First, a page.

Facebook Wants You to Send Them Your Nudes

In order to protect them.

Facebook has introduced a new revenge porn defence strategy: send them your explicit photos before someone else does. Sounds a little counterintuitive, right? Here’s how it works.

First, send yourself a nude via Facebook Messenger. Then, flag it as a “non-consensual intimate image.” The social network will now create a “hash” of the image, which is essentially a fingerprint for the file. Every time a user uploads a photo to Facebook or Instagram, it will be tested against existing hashes. If a hash has been flagged, users will not be allowed to distribute it. And voila! Non-consensual photo sharing is now a problem of the past.

LOL just kidding. The idea for Facebook’s pre-emptive revenge porn prevention tool comes from a good place — and it is important to put measures in place to tackle this toxic crime — but Twitter users are already pointing out that this might not be the best solution. Who’s reviewing these images to make sure they come from the right person? Can’t someone abuse this feature to censor other images? Is Facebook seriously going to catalogue everyone’s NSFW photographs?

To those assuming Facebook is keeping a gallery of nudes in the cloud, ready to be hacked, don’t worry: Facebook won’t be storing the actual images, they’ll be storing hashes and using artificial intelligence and stuff. Still, that doesn’t stop the system from backfiring, says digital forensics expert Lesley Carhart.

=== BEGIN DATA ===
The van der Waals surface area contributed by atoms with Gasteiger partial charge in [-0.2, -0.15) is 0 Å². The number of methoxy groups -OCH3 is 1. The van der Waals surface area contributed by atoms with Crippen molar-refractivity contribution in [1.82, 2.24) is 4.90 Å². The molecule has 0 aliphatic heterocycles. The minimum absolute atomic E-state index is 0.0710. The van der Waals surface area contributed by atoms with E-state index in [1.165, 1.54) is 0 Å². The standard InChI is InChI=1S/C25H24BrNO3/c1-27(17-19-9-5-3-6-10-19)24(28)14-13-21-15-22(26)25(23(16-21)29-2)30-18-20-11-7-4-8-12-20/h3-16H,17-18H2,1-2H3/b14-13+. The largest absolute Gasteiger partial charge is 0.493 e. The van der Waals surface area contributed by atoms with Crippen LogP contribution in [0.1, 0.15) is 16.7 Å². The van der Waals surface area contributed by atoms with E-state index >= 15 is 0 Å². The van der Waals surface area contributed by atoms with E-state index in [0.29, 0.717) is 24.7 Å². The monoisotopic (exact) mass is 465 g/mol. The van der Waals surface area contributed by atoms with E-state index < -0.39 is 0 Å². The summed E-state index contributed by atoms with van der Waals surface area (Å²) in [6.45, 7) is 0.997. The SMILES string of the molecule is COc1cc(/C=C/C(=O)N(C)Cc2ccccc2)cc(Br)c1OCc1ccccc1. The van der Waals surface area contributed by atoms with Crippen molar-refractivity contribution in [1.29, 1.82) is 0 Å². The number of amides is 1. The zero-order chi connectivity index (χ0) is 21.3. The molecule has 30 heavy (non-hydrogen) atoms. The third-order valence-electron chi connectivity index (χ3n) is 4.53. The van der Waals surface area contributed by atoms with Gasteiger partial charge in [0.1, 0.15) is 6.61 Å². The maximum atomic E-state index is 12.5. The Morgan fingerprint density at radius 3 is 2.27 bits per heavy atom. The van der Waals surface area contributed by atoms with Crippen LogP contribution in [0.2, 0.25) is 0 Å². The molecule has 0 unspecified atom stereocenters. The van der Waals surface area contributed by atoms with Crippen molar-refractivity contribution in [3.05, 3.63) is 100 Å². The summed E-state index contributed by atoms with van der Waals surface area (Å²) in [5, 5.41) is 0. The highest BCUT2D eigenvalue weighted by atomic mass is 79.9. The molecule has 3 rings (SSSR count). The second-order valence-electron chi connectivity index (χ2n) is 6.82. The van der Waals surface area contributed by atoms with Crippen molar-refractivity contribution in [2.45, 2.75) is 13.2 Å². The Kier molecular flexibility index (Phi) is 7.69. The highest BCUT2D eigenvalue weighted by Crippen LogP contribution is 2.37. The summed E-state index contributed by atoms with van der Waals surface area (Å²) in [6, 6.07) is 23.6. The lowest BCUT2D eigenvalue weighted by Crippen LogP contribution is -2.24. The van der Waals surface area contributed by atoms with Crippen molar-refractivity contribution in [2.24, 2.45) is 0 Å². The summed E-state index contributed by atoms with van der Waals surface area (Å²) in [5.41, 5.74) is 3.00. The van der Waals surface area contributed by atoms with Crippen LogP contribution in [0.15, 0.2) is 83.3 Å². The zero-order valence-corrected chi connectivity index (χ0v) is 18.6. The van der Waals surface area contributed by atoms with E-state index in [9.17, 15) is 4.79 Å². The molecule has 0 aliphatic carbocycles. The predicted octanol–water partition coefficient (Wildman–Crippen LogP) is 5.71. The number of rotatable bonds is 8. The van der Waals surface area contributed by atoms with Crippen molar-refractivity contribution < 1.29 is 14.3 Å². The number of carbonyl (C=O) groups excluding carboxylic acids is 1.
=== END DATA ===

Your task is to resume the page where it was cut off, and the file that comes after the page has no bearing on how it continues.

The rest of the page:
“Yes, they’re not storing a copy, but the image is still being transmitted and processed. Leaving forensic evidence in memory and potentially on disk,” Carhart told Motherboard. “My specialty is digital forensics and I literally recover deleted images from computer systems all day — off disk and out of system memory. It’s not trivial to destroy all trace of files, including metadata and thumbnails.”

And on the other hand, is this really the best way to combat revenge porn? It’s definitely a step forward from telling people not to send nudes at all. If a woman (or man!) wants to take a naked photos of themselves, that’s totally their prerogative. Facebook’s tool lets us take preventative measures to protect ourselves from bad people, but it’s not attacking the real issue: bad people. The problem starts and ends with the perpetrators of revenge porn, and ensuring that those who leak nudes are criminally charged. Because no matter how cool Facebook’s new feature is, it won’t stop non-consensual images from being shared everywhere else on the Internet.